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Some Hope Hardcover – 13 Jun 1994

3.9 out of 5 stars 24 customer reviews

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Product details

  • Hardcover: 192 pages
  • Publisher: William Heinemann Ltd; First Edition edition (13 Jun. 1994)
  • Language: English
  • ISBN-10: 0434734543
  • ISBN-13: 978-0434734542
  • Product Dimensions: 22.5 x 14 x 1.8 cm
  • Average Customer Review: 3.9 out of 5 stars  See all reviews (24 customer reviews)
  • Amazon Bestsellers Rank: 1,747,011 in Books (See Top 100 in Books)

Product Description

Review

‘Humor, pathos, razor-sharp judgement, pain, joy and everything in between. The Melrose novels are a masterwork for the twenty-first century, by one of our greatest prose stylists’ Alice Sebold

‘A memorable tour de force’ New York Times Book Review

‘I’ve loved Edward St Aubyn’s Patrick Melrose novels. Read them all, now’ David Nicholls

‘St Aubyn’s Melrose series slices and dices morality with prose so chiselled and a narrative so intense that the hairs on the back of your neck stand up’ Geordie Greig, Evening Standard

‘A masterpiece. Edward St Aubyn is a writer of immense gifts’ Patrick McGrath

'The wit of Wilde, the lightness of Wodehouse, the waspishness of Waugh. A joy' Zadie Smith

‘Perhaps the most brilliant English novelist of his generation’ Alan Hollinghurst

‘Humor, pathos, razor-sharp judgement, pain, joy and everything in between. The Melrose novels are a masterwork for the 21st century, by one of our greatest prose stylists’ Alice Sebold

‘From the very first lines I was completely hooked . . . By turns witty, moving and an intense social comedy, I wept at the end but wouldn’t dream of giving away the totally unexpected reason’ Antonia Fraser, Sunday Telegraph

‘Blackly comic, superbly written fiction . . . His style is crisp and light; his similes exhilarating in their accuracy . . . St Aubyn writes with luminous tenderness of Patrick’s love for his sons’ Caroline Moore, Sunday Telegraph

‘Wonderful caustic wit . . . Perhaps the very sprightliness of the prose – its lapidary concision and moral certitude – represents the cure for which the characters yearn. So much good writing is in itself a form of health’ Edmund White, Guardian

‘St Aubyn puts an entire family under a microscope, laying bare all its painful, unavoidable complexities. At once epic and intimate, appalling and comic, the novels are masterpieces, each and every one’ Maggie O’Farrell

‘Beautifully written, excruciatingly funny and also very tragic’ Mariella Frostrup, Sky Magazine

‘His prose has an easy charm that masks a ferocious, searching intellect. As a sketcher of character, his wit ― whether turned against pointless members of the aristocracy or hopeless crack dealers ― is ticklingly wicked. As an analyser of broken minds and tired hearts he is as energetic, careful and creative as the perfect shrink. And when it comes to spinning a good yarn, whether over the grand scale or within a single page of anecdote, he has a natural talent for keeping you on the edge of your seat’ Melissa Katsoulis, The Times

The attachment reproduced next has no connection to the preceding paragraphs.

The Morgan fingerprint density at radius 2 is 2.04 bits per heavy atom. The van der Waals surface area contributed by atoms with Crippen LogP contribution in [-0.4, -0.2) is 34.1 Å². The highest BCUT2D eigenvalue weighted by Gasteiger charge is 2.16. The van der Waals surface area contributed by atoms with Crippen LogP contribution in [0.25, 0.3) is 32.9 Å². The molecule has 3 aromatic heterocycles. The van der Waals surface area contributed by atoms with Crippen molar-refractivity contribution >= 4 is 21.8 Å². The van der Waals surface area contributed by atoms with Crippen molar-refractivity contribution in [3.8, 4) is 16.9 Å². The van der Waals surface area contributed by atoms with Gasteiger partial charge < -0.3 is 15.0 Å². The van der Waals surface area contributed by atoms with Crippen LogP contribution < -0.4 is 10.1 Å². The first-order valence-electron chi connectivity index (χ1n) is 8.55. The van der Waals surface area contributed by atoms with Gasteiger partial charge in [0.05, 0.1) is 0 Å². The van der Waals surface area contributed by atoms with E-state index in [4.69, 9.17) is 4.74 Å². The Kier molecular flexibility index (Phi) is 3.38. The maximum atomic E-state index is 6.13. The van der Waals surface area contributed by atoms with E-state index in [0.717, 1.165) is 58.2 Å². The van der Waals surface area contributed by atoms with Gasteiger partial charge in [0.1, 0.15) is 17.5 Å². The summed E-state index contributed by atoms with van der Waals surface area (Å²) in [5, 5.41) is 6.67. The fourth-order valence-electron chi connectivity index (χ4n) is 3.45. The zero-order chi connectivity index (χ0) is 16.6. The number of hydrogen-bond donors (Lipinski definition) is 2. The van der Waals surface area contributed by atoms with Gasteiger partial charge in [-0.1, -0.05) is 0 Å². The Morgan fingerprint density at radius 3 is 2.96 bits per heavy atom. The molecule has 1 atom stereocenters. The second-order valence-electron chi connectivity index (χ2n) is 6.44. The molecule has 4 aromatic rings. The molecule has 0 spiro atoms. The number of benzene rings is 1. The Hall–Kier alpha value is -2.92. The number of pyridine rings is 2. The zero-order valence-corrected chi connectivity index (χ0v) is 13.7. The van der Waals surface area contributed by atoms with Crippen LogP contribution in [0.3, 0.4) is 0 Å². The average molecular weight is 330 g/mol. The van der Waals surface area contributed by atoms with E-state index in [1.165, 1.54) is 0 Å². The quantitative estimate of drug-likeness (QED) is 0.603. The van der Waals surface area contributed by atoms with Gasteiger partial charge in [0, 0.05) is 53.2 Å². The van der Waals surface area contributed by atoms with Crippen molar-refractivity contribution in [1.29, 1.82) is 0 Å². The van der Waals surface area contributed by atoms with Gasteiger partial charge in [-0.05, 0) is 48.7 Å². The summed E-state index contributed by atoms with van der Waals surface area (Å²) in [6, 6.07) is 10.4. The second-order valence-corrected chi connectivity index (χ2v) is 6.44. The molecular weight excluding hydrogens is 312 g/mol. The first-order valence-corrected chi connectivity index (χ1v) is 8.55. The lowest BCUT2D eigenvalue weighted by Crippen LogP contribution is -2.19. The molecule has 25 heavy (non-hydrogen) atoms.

‘The Patrick Melrose novels can be read as the navigational charts of a mariner desperate not to end up in the wretched harbor from which he embarked on a voyage that has led in and out of heroin addiction, alcoholism, marital infidelity and a range of behaviors for which the term ‘self-destructive’ is the mildest of euphemisms. Some of the most perceptive, elegantly written and hilarious novels of our era. . . Remarkable’ Francine Prose, New York Times

‘Irony courses through these pages like adrenaline . . . Patrick’s intelligence processes his predicaments into elegant, lucid, dispassionate, near-aphoristic formulations . . . Brimming with witty flair, sardonic perceptiveness and literary finesse’ Peter Kemp, Sunday Times

‘A humane meditation on lives blighted by the sins of the previous generation. St Aubyn remains among the cream of British novelists’ Sunday Times

‘The main joy of a St Aubyn novel is the exquisite clarity of his prose, the almost uncanny sense he gives that, in language as in mathematical formulae, precision and beauty invariably point to truth . . . Characters in St Aubyn novels are hyper-articulate, and the witty dialogue is here, as ever, one of the chief joys’ Suzi Feay, Financial Times

‘The darkest possible comedy about the cruelty of the old to the young, vicious and excruciatingly honest. It opened my eyes to a whole realm of experience I have never seen written about. That’s the mark of a masterpiece’ The Times

'One of the most amazing reading experiences I've had in a decade.' Michael Chabon, LA Times --This text refers to the Paperback edition.

Review

'The wit of Wilde, the lightness of Wodehouse, the waspishness of Waugh. A joy.' (Zadie Smith)

'Humour, pathos, razor-sharp judgement, pain, joy and everything in between. The Melrose novels are a masterwork for the 21st century, by one of our greatest prose stylists.' (Alice Sebold)

'The Melrose novels are remarkable – ferociously funny, painfully acute and exhilaratingly written. A brilliantly controlled story of a life sent out of control.' (The Sunday Times)

'Our purest living prose stylist.' (The Guardian)

'St Aubyn’s prose has an easy charm that masks a ferocious, searching intellect. One of the finest writers of his generation.' (The Times) --This text refers to the Audio CD edition.

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Customer Reviews

Top Customer Reviews

By S Riaz HALL OF FAMETOP 50 REVIEWERVINE VOICE on 20 Oct. 2013
Format: Kindle Edition Verified Purchase